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Helping Youth Help Alaska


When Julie Eberly of Houston, Texas, walks into a room and talks about Lemonade Day, to be held Sunday, May 1 in Anchorage for the first time ever in Alaska, the whole room lights up with her big smile and amazing enthusiasm.

“It’s a learning journey,” she says of the program, geared toward children in kindergarten through 12th grades, which teaches these youngsters and teens about entrepreneurship, and a whole lot more. Students in Anchorage, Eagle River, the Mat-Su Valley and possibly Fairbanks will set up lemonade stands, learning business skills while earning money with a three-part mission: some goes to self, some goes to savings and some goes back to the community. Eberly is working with the University of Alaska Center for Economic Development (led by Christi Bell, director), and other leaders who generate interest in the program, as well as teach youngsters and teens how to run a business. They are in partnership with Junior Achievement of Alaska.

“We have this crazy quest to have a million kids a year learn about business in 100 cities across America by 2014,” she said.

The Anchorage goal for this year is to have 1,000 participants. “We need teamwork to make that happen,” said Bell. The eventual goal is going to have every child in the state participate.

“It’s going to be amazing to watch,” added Eberly.

Last year they had 67,000 participants in 14 cities across the U.S. This year the numbers are expected to double. They enlist the help of teachers, school leaders, lenders, Boy Scouts, Girl Scouts, Big Brothers/Big Sisters, YMCA, businesses, building suppliers, and much more. They are working to expand the program into Native villages, and seeking the help of Native organizations throughout the state.

There are several steps involved in the program:

  • Set goals
  • Create a business plan
  • Establish a budget
  • Find investors (which they pay back with profits)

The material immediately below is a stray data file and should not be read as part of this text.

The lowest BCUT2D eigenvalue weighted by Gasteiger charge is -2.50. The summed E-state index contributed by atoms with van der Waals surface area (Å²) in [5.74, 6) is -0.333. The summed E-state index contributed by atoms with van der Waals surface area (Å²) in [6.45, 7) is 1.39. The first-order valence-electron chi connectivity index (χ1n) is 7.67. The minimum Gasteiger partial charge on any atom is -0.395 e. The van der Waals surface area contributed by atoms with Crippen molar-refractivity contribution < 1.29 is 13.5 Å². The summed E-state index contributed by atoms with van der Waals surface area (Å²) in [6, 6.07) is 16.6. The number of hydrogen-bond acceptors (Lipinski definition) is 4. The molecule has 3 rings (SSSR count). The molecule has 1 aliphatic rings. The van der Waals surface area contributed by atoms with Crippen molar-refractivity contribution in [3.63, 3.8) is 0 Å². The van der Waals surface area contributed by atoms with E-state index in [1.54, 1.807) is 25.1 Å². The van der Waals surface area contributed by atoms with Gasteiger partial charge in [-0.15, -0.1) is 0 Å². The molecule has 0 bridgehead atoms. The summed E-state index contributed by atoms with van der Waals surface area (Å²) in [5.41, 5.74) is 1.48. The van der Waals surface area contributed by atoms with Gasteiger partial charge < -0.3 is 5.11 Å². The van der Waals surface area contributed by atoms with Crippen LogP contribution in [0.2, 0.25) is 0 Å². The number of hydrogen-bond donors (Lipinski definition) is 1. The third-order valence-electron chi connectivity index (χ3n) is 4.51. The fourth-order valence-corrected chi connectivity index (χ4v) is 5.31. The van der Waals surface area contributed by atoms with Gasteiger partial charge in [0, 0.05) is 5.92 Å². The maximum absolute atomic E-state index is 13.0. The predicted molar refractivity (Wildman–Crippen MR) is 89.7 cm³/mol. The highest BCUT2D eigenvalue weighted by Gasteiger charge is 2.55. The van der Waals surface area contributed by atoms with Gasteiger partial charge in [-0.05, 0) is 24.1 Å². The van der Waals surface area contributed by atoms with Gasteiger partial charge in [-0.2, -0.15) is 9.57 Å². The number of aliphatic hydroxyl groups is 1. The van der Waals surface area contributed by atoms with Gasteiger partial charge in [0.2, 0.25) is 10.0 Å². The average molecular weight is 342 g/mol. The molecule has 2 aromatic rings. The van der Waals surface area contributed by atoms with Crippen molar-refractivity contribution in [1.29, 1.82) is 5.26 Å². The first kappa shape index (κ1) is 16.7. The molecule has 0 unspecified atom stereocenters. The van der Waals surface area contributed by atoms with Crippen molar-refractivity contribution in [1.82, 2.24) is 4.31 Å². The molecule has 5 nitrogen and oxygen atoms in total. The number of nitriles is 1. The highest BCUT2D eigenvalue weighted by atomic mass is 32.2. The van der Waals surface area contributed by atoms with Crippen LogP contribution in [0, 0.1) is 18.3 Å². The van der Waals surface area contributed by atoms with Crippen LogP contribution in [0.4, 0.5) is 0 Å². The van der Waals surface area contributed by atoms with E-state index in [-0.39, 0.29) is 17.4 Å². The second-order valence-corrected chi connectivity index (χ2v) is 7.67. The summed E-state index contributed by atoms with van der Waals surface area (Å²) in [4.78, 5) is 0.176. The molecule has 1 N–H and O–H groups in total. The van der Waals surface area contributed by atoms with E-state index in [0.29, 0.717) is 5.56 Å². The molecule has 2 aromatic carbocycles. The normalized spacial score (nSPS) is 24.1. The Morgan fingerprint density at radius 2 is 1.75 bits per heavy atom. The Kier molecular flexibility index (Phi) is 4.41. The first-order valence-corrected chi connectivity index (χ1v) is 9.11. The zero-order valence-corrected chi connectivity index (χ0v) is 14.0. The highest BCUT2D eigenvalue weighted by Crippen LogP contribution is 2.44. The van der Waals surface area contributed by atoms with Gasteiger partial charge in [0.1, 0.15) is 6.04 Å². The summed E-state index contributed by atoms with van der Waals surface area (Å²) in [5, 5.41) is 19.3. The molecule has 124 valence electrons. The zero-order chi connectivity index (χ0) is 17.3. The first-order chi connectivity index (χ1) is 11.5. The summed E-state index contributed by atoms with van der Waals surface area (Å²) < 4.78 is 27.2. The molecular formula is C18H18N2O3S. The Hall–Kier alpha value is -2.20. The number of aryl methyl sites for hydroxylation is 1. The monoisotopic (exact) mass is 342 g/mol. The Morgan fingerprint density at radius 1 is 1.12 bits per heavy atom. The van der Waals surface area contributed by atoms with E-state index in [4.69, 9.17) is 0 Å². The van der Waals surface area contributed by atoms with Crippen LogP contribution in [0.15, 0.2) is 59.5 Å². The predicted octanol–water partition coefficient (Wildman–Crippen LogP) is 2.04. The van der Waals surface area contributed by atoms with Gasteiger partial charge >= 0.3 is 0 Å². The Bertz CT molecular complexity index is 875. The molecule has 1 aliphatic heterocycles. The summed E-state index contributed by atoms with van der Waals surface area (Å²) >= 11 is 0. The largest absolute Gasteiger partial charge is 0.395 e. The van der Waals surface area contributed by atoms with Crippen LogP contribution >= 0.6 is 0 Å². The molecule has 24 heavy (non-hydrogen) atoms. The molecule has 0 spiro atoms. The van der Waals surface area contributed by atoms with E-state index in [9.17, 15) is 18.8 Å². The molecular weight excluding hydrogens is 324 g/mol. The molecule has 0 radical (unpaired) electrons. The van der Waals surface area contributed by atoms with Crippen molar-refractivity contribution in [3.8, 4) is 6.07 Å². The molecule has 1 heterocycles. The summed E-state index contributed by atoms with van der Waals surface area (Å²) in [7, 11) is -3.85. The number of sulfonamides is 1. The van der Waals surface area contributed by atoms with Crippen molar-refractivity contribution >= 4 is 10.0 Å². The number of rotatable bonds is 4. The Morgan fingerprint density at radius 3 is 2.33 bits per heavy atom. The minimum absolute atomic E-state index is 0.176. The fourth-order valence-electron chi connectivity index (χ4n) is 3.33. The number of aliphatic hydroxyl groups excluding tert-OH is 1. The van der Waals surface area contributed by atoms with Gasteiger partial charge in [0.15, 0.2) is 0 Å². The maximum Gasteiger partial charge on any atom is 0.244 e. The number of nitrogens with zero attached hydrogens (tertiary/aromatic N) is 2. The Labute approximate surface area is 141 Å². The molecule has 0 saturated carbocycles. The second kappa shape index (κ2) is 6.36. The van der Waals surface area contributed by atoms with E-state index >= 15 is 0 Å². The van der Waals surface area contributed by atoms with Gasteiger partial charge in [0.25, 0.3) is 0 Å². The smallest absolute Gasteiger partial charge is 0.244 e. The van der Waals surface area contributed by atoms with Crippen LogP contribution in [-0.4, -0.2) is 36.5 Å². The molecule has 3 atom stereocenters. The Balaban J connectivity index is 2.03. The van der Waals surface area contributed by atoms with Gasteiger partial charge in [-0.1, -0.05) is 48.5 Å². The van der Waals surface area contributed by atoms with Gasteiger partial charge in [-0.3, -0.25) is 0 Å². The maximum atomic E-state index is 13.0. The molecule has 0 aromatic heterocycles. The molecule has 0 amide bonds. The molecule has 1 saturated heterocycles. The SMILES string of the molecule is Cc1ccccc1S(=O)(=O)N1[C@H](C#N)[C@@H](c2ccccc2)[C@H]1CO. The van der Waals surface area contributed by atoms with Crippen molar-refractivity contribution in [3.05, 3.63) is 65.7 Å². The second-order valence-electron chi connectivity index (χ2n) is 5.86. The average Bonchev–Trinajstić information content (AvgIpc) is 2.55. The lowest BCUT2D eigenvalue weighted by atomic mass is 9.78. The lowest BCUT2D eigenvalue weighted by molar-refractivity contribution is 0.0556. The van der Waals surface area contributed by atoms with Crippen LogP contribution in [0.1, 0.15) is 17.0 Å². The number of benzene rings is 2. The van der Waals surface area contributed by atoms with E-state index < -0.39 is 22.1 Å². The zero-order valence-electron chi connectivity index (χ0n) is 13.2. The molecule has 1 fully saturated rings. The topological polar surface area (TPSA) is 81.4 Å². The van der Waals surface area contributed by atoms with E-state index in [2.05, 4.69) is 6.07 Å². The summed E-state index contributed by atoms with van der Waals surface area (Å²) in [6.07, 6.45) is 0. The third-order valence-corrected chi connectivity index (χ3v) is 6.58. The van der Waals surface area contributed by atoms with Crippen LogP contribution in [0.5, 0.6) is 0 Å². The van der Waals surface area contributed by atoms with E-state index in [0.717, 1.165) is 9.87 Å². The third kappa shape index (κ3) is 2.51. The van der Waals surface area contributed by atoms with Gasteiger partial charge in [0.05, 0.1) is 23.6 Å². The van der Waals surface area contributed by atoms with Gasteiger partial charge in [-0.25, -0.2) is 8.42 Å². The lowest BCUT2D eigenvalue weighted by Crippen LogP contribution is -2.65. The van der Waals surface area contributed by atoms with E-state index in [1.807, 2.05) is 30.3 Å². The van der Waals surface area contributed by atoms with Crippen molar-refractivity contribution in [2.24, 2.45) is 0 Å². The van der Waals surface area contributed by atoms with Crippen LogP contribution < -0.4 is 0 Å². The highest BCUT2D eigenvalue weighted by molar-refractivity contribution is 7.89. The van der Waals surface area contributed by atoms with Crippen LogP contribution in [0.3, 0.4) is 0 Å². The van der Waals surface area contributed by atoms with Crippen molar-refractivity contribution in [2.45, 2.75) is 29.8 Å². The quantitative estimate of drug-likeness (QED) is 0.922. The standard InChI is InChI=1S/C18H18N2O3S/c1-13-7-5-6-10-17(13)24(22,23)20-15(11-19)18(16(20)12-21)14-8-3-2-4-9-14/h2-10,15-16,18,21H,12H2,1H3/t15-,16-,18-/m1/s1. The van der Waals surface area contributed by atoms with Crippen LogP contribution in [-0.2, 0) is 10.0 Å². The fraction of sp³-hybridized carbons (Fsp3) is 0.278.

• Choose a site
  • Market and sell the product
  • Save for the future
  • Give back to the community (Last year $4.2 million was raised in Houston alone, and children there donated more than $1 million to charities of their choosing.)

Stories about children’s success are amazing. One youth in Houston set up his stand at a racing event and soon learned racers didn’t want lemonade, they wanted water. So he charged $1 for lemonade and $2 for water. Quick thinking.

For another girl, it was a life-altering experience. She was in the fifth grade, should have been in seventh. She had low self-esteem and didn’t have a proper role model as both parents were in prison. She used some of her lemonade stand profits, more than $100, to buy a new dress and get a haircut for fifth grade graduation, a rarity for her and something she desperately wanted.

“She had a new confidence,” said Eberly. “She said, ‘I did it; I can do anything.’”

She realized it was in her power to become independent.  Now she is back up to her proper grade level.

“It changed her for life,” said Eberly. “It was something easy she could do that she could have success with.”

A homeless child learned the lesson of self-sufficiency through the success she had at Lemonade Day and told Eberly, “My parents gave me up because they were homeless. You can’t imagine what we went through. I will never give up my kids. I will be self-sufficient.”

Eberly says: “The stories all have the same theme. ‘I can’t believe I’m an entrepreneur today. I set a goal and was successful.’ Whether Native communities or right here downtown, the common theme of how use money, how give back to community are great things to celebrate. Something sparks inside of them.

“And it is long-lasting,” she adds. “The earlier you expose kids to sound business practices it literally changes the perspective of their life. It’s not only in theory. It’s in action.

“I’m excited to be here. I like that your leaders say: ‘you will see Alaska will have a mark, a significant mark.’ It is amazing.”

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